BonsaiNorge
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Bonsai in Norway!

Hi!

A month ago, I suddenly got the idea that I want to master the art of bonsai. Reading some information on the internet about growth-zones, convincing myself that I really wanted this, here I am.
First of all, I am a very patient person

I live in West-Norway. It raines 2 out of 3 days. In the winter the temperature sometimes is down to -5 degrees Celsius. In summer the temperature somtimes is up to +30 degrees celsius. But most of the year the temperature is between 8-18 degrees.

Mistake 1. I bought seeds. (Wisteria sinensis, acer ginnala, cotoneaster horizontalis, Jack pine) I have now sown 3 seeds of wisteria in small ceramic pots, located in my livingroom-window. And I have 4 jack pine seeds in the refrigerator. The questions are: Should I place the pots outside, or can I keep them in my window? Second, am I doing this at the wrong time of the year? (acer ginnala and cotoneaster horizontalis has a 60 days stratifying period)

Mistake 2. I was not aware of the fact that you have to keep the plants outside. My outside area is not too big, and square facing South, which gives a light-period in summer from 10:00 to 14:00. I have tried to read litterature about my seed-species, but I don't have any flexibility in regards of the light because of my location.

I have read the other posts in this forum about seeds and so on, very helpful. But I could really need some personal guidance.

PS: If, and I hope it will, the seeds germinate, I will create a blog with my trees. With pictures, information and experiences to help others. I will keep you updated about this if there is any interest.

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Gnome
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BonsaiNorge,

Hello and welcome to the forum and bonsai.
The questions are: Should I place the pots outside, or can I keep them in my window? Second, am I doing this at the wrong time of the year? (acer ginnala and cotoneaster horizontalis has a 60 days stratifying period)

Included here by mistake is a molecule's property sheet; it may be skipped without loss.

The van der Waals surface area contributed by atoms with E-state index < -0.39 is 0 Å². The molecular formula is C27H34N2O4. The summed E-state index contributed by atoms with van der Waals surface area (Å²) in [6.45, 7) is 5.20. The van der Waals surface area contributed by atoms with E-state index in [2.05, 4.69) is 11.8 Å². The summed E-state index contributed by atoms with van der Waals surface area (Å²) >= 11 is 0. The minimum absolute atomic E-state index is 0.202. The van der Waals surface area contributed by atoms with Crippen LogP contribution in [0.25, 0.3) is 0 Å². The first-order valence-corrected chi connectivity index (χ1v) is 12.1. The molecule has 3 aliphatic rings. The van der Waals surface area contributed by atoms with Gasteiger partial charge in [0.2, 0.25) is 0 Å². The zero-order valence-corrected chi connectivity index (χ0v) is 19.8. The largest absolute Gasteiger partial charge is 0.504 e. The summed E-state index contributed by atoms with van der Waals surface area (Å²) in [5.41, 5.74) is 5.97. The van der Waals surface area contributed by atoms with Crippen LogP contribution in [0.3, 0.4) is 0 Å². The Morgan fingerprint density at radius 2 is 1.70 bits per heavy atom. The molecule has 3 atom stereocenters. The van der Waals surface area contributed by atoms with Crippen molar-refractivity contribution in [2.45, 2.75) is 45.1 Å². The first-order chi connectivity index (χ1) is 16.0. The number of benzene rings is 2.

Yes you are doing this at the wrong time of year, spring is the time to start seeds. You can keep them outside for now but the weather will turn before they will have much of a chance to grow or harden off. You will have to provide other arrangements to grow indoors, meaning supplemental lighting.

The species you mention are not well suited to indoor culture. Furthermore, Wisteria is a poor choice to grow from seed. They can be very slow to flower, perhaps a decade.

You might be better off to sacrifice this effort. The small investment you have in the seeds may be lost but consider it a cheap lesson, do your research first.
I was not aware of the fact that you have to keep the plants outside. My outside area is not too big, and square facing South, which gives a light-period in summer from 10:00 to 14:00. I have tried to read litterature about my seed-species, but I don't have any flexibility in regards of the light because of my location.
It sounds as if you would be better off growing tropicals or sub-tropicals. There are many choices available. Look [url=https://bonsaihunk.8m.com/cultural.html]here[/url] for some ideas regarding indoor culture, Jerry grows indoors all year.

Some more information to continue your research.

[url]https://www.bonsai4me.com/Basics.html[/url]
[url]https://www.evergreengardenworks.com/articles.htm[/url]

Norm

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do you know any german

BonsaiNorge
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Re: Gnome